Monday, August 24, 2015

Post-Modern Theology and Morals

For the purposes of this post, I'm using the Merriam-Webster definition of post-modern "of, relating to, or being a theory that involves a radical reappraisal of modern assumptions about culture, identity, history or language."

First, I want to say that there is truly nothing new under the sun. We seem to think that we are the only "post-modern" society, when anyone who has actually studied theology, philosophy or history, knows the cyclical nature of the world we live in.

Second, I want to point out a few fallacies of a post-modern theology or moral stand.

For the first part, if you are familiar with your Bible, you may associate "nothing new under the sun" with Ecclesiastes. If you have read Ecclesiastes or Job, you will see several examples of "post-modern" thinking from approximately 950 years before Christ.


Nearly all of the great philosophers challenged current thinking, and asked critical questions about life, culture, and theology. So, to say that a new way of thinking is unique to only this generation, is a little naive.

Now, let's look at some fallacies in what is considered to be "post modern" theology and morals.

First, there is the idea that if the general populace agrees on a new moral, then it shall be. This is not only a moral fallacy, but a "post modern" conundrum. If what we are doing is radically reappraising modern assumptions, then why would the cultural plurality be the answer?

If we are doing away with every moral compass and just going off of each individual persons moral compass, then how can you judge anyone for breaking a law or doing something you feel is wrong (it is, after all, just your opinion)?

I find that many post-modern people believe two things about theology: that the Biblical standard for right and wrong is irrelevant, and that bad people deserve to get punished and "good" people do not.

First, if the Biblical standard for right and wrong is irrelevant, then why should you personally get to determine who gets punished and who doesn't? What is your standard? Every law and morality in the universe is based, to at least some degree, on the moral standard of the Bible. Are you really greater than those who come before you? If you think so, definitely read Ecclesiastes, you need to hear it.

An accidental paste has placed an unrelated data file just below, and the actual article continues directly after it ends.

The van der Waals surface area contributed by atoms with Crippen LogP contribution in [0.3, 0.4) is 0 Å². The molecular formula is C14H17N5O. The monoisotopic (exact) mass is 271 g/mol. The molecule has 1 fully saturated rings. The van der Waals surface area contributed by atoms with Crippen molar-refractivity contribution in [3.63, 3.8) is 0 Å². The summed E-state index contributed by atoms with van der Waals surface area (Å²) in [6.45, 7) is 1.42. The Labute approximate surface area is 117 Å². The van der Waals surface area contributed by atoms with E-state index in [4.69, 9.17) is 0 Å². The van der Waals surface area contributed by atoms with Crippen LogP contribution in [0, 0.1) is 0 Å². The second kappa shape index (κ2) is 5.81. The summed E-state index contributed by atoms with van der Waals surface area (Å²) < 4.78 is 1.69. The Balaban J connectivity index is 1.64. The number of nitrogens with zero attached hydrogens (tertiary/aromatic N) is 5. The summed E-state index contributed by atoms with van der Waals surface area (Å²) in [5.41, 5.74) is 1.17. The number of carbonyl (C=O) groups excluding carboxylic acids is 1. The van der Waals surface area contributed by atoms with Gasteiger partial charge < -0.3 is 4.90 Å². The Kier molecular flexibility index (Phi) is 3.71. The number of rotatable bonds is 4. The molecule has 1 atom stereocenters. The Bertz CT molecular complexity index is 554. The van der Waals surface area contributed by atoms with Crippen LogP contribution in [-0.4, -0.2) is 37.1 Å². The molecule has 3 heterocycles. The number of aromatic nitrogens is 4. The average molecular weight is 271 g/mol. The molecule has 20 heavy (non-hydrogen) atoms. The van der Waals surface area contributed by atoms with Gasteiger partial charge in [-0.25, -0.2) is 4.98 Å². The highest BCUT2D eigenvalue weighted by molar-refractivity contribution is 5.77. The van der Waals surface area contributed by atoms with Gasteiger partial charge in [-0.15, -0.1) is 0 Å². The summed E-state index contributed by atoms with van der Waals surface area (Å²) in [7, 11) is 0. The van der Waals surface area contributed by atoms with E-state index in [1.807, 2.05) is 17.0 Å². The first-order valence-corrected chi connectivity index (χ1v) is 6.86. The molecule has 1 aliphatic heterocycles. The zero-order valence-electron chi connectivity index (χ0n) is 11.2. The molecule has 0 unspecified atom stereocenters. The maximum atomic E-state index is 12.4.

Second, if bad people deserve to get punished then on what moral standard should they be punished? Should they only be punished if it's something that's personal to you? Should they only be punished if they hurt someone physically? Should they only be punished if they hurt someone who can't hurt them back? To what degree have they done wrong and who determines that degree? The government? The populace? Courts and judges? The media?

The painful beauty of truth is that we have all sinned. My sincere hatred of another person is just as hurtful to society, myself, and God, as the physical murder of a man. We can attempt to justify all we want to that our good outweighs our bad, but who is to determine that? The scales of justice truly are blind, in that God cannot look upon sin, of any kind.

The sad truth of our "Me society" and the "Facebook generation" is that we feel that our own viewpoint must be true because we can be friends with other people who feel the same way we do. In all honesty, if we started a petition to have people who don't have children be allowed to count their dogs as dependents, we could probably get it to pass in Congress. Society is no longer based on standards, but rather based on opinions. The dangers of not thinking for yourself can seem humorous, but they are all too real.

To truly live in a "post-modern" society (whether 950 BC or 2015), we need to be able to think critically and have an answer for the faith to which we've been called. My faith is not groundless. My faith is not tradition. I know who God is because I have seen His power at work in my life and in the lives of those around me. God is not someone to be feared or a religion to be hated. Jesus was not a good man or a great prophet. Christianity was never designed to sit within the four walls of a church one morning out of the week. I walk in the way that I was taught, not because I was taught it, but because it has been proven true.

Ask critical questions. Ask where your own moral standards come from. Learn what others are thinking without letting it dilute the truth. Let's live in a post-modern society and become the post-post-modernists. Or would that be the post-modern modernists? Here is the biggest critical question to ask when you are evaluating your own heart and beliefs: If you claim to be a Christian, are you simultaneously trying to claim that your viewpoint is greater than His?

I'm not a big history buff if you ask me about dates or names or battles. But I can tell you that history comes in cycles, and I pray and hope that we are due for another Great Awakening soon.
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